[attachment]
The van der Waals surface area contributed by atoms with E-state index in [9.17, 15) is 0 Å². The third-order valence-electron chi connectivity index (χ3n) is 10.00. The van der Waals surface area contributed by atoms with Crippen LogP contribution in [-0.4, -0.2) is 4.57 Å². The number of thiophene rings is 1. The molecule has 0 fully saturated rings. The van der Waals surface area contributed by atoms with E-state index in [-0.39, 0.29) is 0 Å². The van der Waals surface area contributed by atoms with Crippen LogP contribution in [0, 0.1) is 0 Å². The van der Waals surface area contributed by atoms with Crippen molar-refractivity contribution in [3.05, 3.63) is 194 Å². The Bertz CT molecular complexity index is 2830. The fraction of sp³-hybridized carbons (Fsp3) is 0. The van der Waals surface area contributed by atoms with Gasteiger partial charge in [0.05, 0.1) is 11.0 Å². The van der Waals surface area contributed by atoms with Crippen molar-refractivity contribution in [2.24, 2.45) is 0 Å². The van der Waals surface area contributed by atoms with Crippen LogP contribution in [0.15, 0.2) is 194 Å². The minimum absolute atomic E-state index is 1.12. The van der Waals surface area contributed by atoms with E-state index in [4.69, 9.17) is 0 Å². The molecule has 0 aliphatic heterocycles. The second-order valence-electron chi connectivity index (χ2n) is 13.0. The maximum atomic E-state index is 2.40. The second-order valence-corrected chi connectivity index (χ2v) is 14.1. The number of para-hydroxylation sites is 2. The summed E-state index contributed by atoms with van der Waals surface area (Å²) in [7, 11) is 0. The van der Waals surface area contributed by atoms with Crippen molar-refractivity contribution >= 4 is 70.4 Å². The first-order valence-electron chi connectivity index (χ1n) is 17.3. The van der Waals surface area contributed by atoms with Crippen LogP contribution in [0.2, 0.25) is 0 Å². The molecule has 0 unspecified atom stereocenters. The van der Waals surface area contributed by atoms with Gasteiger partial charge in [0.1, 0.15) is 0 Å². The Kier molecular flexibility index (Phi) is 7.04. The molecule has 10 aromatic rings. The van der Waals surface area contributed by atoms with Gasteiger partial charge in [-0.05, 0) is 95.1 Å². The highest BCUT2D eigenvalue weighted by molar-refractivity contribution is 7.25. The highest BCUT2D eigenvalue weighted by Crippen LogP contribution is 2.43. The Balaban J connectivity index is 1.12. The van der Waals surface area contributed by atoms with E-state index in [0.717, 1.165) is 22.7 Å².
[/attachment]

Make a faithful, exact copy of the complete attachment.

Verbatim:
The van der Waals surface area contributed by atoms with E-state index in [9.17, 15) is 0 Å². The third-order valence-electron chi connectivity index (χ3n) is 10.00. The van der Waals surface area contributed by atoms with Crippen LogP contribution in [-0.4, -0.2) is 4.57 Å². The number of thiophene rings is 1. The molecule has 0 fully saturated rings. The van der Waals surface area contributed by atoms with E-state index in [-0.39, 0.29) is 0 Å². The van der Waals surface area contributed by atoms with Crippen LogP contribution in [0, 0.1) is 0 Å². The van der Waals surface area contributed by atoms with Crippen molar-refractivity contribution in [3.05, 3.63) is 194 Å². The Bertz CT molecular complexity index is 2830. The fraction of sp³-hybridized carbons (Fsp3) is 0. The van der Waals surface area contributed by atoms with Gasteiger partial charge in [0.05, 0.1) is 11.0 Å². The van der Waals surface area contributed by atoms with Crippen molar-refractivity contribution in [2.24, 2.45) is 0 Å². The van der Waals surface area contributed by atoms with Crippen LogP contribution in [0.15, 0.2) is 194 Å². The minimum absolute atomic E-state index is 1.12. The van der Waals surface area contributed by atoms with E-state index in [4.69, 9.17) is 0 Å². The molecule has 0 aliphatic heterocycles. The second-order valence-electron chi connectivity index (χ2n) is 13.0. The maximum atomic E-state index is 2.40. The second-order valence-corrected chi connectivity index (χ2v) is 14.1. The number of para-hydroxylation sites is 2. The summed E-state index contributed by atoms with van der Waals surface area (Å²) in [7, 11) is 0. The van der Waals surface area contributed by atoms with Crippen molar-refractivity contribution >= 4 is 70.4 Å². The first-order valence-electron chi connectivity index (χ1n) is 17.3. The van der Waals surface area contributed by atoms with Crippen LogP contribution in [0.2, 0.25) is 0 Å². The molecule has 0 unspecified atom stereocenters. The van der Waals surface area contributed by atoms with Gasteiger partial charge in [0.1, 0.15) is 0 Å². The Kier molecular flexibility index (Phi) is 7.04. The molecule has 10 aromatic rings. The van der Waals surface area contributed by atoms with Gasteiger partial charge in [-0.05, 0) is 95.1 Å². The highest BCUT2D eigenvalue weighted by molar-refractivity contribution is 7.25. The highest BCUT2D eigenvalue weighted by Crippen LogP contribution is 2.43. The Balaban J connectivity index is 1.12. The van der Waals surface area contributed by atoms with E-state index in [0.717, 1.165) is 22.7 Å².